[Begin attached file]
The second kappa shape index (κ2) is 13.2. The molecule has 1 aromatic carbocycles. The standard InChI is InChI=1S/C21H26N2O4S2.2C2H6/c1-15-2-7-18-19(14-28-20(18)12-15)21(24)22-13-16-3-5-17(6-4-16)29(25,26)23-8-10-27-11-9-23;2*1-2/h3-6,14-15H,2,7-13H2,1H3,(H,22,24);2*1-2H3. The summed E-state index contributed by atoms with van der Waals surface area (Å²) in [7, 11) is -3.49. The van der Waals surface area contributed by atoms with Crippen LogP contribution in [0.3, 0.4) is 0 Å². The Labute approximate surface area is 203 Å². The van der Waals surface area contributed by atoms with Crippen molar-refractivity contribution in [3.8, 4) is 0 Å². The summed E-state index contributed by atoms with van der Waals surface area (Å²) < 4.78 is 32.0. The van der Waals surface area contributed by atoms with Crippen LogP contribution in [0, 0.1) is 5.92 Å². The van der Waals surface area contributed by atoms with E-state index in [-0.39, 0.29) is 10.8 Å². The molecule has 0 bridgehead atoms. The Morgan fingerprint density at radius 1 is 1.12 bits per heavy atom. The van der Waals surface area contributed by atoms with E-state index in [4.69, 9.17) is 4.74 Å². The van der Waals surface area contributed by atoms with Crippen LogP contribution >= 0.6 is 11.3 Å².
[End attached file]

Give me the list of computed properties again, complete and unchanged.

The second kappa shape index (κ2) is 13.2. The molecule has 1 aromatic carbocycles. The standard InChI is InChI=1S/C21H26N2O4S2.2C2H6/c1-15-2-7-18-19(14-28-20(18)12-15)21(24)22-13-16-3-5-17(6-4-16)29(25,26)23-8-10-27-11-9-23;2*1-2/h3-6,14-15H,2,7-13H2,1H3,(H,22,24);2*1-2H3. The summed E-state index contributed by atoms with van der Waals surface area (Å²) in [7, 11) is -3.49. The van der Waals surface area contributed by atoms with Crippen LogP contribution in [0.3, 0.4) is 0 Å². The Labute approximate surface area is 203 Å². The van der Waals surface area contributed by atoms with Crippen molar-refractivity contribution in [3.8, 4) is 0 Å². The summed E-state index contributed by atoms with van der Waals surface area (Å²) < 4.78 is 32.0. The van der Waals surface area contributed by atoms with Crippen LogP contribution in [0, 0.1) is 5.92 Å². The van der Waals surface area contributed by atoms with E-state index in [-0.39, 0.29) is 10.8 Å². The molecule has 0 bridgehead atoms. The Morgan fingerprint density at radius 1 is 1.12 bits per heavy atom. The van der Waals surface area contributed by atoms with E-state index in [4.69, 9.17) is 4.74 Å². The van der Waals surface area contributed by atoms with Crippen LogP contribution >= 0.6 is 11.3 Å².